Paul now turns to the practical implications of the arguments he has made in Gal. 1-4. In particular, he focuses on how the Galatians should treat each other. The introduction of the teaching of the Judaizers was destabilizing and led to division (2:11; see Acts 15:2).The unity of the church was threatened, which may explain why Paul says so much about love and warns so much about factionalism in these two chapters (5:6; 5:13-15; 5:20; 5:22—23; 5:26; 6:1-2). In some respects 5:2-15 is a bridge between the arguments Paul made and the applications he intended to make.
“Mark my words” (NIV)
I, Paul, say to you that if you accept circumcision,
I assume that the Galatians had not as yet accepted that practice, although 4:10 indicates they had started observing certain parts of the Jewish calendar. Perhaps the false teaches were using an incremental approach, starting with holy days and moving toward circumcision.
Christ will be of no advantage to you.
As he said in 2:21, if the Law is the basis of right standing before God, Christ’s death was needless.
3 I testify again
Maybe he had mentioned this issue in an earlier visit, or maybe he is just re-emphasizing his current letter.
to every man who accepts circumcision that he is obligated to keep the whole law.
Circumcision was a sign of obedience to an entire covenant, and to accept it meant making a commitment to keep the whole law.
4 You are severed from Christ, you who would be justified by the law;
The NLT translates this “cut off from Christ.” This may be a play on the cutting of circumcision. As Dunn observes: “To insist on formal identification 9through circumcision) with the Jewish people is to so diminish the significance of the Gentile converts’ earlier relationship with Christ as to be equivalent to ending that relationship.” (Dunn 268)
you have fallen away from grace.
From the beginning of this letter Paul warned of the serious consequences of accepting another gospel (1:8-9).
5 For through the Spirit, by faith,
In contrast to through the flesh and by the Law.
we ourselves eagerly wait for the hope of righteousness.
Remember that “righteousness” and “justification” come from the same root Greek word. Justification has both a present and future aspect, thus here Paul speaks of the hope of justification/rightesouness.
6 For in Christ Jesus neither circumcision nor uncircumcision counts for anything,
Similar to 3:28-29.
but only faith working through love.
Biblical faith is active, and energized by love (as in James 2:14-26).
7 You were running well. Who hindered you from obeying the truth?
“Hindered” can refer to cutting in front of someone in a race, as the NIV suggests (“who cut in on you”).
8 This persuasion is not from him who calls you.
9 A little leaven leavens the whole lump.
Using the same proverb he does in 1 Cor. 5:6, Paul compares the effect of these false teachers to leaven that can spread (5:9). See also Matt. 16:6.
10 I have confidence in the Lord that you will take no other view,
Paul did not believe the Galatians would ultimately succumb to this effort to Judaize.
and the one who is troubling you will bear the penalty,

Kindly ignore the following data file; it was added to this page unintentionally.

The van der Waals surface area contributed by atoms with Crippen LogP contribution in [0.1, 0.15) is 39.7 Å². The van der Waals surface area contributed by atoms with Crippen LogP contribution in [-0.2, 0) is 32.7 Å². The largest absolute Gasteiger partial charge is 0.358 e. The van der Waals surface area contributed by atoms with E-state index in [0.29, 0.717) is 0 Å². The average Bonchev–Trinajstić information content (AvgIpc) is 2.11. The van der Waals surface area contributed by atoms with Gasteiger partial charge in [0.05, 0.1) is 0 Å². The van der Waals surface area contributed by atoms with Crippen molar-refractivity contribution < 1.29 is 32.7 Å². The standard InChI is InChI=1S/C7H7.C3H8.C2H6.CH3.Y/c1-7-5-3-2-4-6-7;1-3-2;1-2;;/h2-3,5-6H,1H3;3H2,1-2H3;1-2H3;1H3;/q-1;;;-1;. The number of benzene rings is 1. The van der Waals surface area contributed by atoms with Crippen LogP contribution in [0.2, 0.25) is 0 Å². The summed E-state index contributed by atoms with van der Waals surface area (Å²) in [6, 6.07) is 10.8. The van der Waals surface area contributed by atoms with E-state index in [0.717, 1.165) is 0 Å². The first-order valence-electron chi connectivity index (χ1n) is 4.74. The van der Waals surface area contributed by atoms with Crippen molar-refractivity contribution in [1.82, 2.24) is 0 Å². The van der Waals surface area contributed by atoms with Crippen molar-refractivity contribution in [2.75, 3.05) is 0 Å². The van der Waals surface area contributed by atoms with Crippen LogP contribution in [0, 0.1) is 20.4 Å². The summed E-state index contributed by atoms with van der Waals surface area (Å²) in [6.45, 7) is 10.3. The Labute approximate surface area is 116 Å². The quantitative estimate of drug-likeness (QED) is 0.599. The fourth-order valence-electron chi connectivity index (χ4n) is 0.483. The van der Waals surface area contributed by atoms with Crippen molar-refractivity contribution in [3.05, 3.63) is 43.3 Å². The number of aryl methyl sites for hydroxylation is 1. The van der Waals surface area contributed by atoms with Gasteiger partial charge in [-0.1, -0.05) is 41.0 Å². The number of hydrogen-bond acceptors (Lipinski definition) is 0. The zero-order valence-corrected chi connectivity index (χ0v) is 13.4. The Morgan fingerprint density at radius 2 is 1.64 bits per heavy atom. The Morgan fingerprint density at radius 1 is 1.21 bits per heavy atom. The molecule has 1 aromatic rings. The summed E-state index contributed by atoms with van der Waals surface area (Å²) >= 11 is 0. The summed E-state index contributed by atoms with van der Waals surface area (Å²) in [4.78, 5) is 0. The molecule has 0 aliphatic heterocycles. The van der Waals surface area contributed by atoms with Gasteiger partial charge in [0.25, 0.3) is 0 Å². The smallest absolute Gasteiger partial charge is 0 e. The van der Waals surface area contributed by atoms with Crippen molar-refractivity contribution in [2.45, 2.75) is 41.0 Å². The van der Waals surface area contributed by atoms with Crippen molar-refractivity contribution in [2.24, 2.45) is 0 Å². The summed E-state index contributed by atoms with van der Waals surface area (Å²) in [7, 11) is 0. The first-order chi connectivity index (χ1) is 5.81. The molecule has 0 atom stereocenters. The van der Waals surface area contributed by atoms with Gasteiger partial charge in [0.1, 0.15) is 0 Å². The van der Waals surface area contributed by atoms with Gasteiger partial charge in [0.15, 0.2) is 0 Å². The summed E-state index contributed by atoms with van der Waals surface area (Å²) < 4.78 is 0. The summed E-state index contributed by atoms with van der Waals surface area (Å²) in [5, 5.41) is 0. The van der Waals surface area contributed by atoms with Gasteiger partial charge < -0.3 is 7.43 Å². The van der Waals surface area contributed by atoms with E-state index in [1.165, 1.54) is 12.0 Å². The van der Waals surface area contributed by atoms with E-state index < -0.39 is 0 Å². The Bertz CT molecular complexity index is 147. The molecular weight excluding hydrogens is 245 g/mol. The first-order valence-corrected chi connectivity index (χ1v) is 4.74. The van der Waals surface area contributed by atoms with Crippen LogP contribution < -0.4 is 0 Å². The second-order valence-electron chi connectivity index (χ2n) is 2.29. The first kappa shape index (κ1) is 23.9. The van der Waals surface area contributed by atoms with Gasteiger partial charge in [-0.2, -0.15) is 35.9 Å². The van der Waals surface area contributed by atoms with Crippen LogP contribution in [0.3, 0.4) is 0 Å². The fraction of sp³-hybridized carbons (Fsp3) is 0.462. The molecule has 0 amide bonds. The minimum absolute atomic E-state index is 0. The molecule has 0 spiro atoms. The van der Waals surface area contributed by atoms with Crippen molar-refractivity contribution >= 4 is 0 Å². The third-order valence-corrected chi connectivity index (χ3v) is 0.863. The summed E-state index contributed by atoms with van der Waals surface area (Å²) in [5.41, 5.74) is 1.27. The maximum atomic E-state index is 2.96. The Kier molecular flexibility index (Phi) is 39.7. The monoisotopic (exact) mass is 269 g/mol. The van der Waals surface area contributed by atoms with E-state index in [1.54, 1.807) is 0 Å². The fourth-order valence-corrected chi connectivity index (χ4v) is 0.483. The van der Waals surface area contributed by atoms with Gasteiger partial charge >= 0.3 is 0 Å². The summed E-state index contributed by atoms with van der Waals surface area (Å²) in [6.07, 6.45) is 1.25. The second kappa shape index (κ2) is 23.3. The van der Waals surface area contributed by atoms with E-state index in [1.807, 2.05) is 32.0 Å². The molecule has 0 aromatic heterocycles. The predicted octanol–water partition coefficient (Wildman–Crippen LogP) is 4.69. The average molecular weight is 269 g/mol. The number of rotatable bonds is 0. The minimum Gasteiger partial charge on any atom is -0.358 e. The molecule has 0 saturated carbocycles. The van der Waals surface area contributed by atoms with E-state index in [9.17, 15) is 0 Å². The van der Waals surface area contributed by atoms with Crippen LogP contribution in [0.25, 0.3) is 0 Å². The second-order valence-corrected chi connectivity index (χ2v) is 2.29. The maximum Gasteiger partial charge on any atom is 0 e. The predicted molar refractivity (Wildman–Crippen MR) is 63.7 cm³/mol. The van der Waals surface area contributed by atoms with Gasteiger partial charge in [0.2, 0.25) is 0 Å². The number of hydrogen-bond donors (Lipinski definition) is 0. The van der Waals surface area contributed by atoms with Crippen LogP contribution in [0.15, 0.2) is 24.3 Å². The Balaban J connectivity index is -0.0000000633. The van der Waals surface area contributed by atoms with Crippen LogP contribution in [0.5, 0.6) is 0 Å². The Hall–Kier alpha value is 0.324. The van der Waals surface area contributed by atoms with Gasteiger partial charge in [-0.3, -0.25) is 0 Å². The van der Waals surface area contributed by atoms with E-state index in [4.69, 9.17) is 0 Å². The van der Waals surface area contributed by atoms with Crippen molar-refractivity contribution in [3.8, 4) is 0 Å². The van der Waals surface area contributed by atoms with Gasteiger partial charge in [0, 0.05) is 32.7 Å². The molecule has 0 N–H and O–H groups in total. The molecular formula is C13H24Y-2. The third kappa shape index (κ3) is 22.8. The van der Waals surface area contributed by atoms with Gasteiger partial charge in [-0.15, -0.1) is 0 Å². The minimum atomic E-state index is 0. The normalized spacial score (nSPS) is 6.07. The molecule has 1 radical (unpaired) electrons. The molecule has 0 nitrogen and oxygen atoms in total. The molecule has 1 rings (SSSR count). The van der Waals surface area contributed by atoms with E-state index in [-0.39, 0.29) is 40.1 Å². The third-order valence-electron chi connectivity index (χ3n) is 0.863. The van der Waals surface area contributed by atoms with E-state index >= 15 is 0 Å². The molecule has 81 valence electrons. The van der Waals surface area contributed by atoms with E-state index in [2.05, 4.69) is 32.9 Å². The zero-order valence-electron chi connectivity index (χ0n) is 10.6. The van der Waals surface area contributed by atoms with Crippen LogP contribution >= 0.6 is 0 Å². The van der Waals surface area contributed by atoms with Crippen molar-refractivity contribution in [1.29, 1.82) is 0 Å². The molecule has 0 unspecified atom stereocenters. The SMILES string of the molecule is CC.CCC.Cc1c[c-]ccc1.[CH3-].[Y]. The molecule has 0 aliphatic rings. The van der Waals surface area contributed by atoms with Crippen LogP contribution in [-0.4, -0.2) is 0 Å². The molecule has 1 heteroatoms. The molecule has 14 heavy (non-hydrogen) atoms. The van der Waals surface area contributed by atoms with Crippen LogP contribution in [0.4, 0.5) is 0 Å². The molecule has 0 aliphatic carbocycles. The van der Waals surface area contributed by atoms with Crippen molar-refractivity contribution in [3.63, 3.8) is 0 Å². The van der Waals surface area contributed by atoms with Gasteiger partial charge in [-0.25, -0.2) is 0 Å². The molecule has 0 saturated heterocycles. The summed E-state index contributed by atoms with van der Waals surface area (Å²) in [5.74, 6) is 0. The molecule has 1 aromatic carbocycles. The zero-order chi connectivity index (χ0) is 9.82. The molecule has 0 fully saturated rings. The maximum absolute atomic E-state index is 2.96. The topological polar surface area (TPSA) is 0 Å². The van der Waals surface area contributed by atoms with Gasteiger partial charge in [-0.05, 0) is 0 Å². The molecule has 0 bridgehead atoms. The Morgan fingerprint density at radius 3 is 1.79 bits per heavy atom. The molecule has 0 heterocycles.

Perhaps an allusion to the anathema in 1:8-9.
whoever he is.
Paul does not identify one particular ringleader.
11 But if I, brothers, still preach circumcision,
The Judaizers may have claimed that Paul was still teaching that one must be circumcised.
why am I still being persecuted?
See references to persecution in 4:29 and 6:12.
In that case the offense of the cross has been removed.
“Here Paul probably has in mind also the particular significance of the cross which he has been drawing out in this letter - the cross as marking the end of the clear dividing line between covenant Jew and outlaw Gentile” (Dunn 281).
12 I wish those who unsettle you would emasculate themselves!
Paul wishes that those who unsettled the Galatians with this teaching would not stop at circumcision by go all the way and “cut themselves off” (NKJV). This not only would have been a great indignity, it would have also excluded someone from the assembly of Israel (Deut. 23:1). Perhaps this is another colorful way of Paul saying what he did in 4:30 – throw these people out!
13 For you were called to freedom, brothers.
It would have been easy for Paul’s opponents to accuse him of teaching that you can live any way you wish. That is not at all the case, and Paul will now begin to explain how Christians live in the Spirit.
Only do not use your freedom as an opportunity for the flesh, but through love serve one another.
Throughout the letter Paul has emphasized the freedom we have “in Christ.” But this freedom is not only from the Law, it is for serving Christ. And in particular, to love (5:13).
14 For the whole law is fulfilled in one word: “You shall love your neighbor as yourself.”
Quotation is from Lev. 19:18. For a similar line in Paul’s writings, see Rom. 13:8-10. Of course Jesus taught that the Law was based on love in Matt. 22:39-40.
“What he is calling for is not an abandonment of the law…but for a different way of ‘doing’ the law” (Dunn 289).
15 But if you bite and devour one another, watch out that you are not consumed by one another.
By contrast, the result of the Judaizers’ teaching was dissension and turmoil (cf. Acts 15:1-2).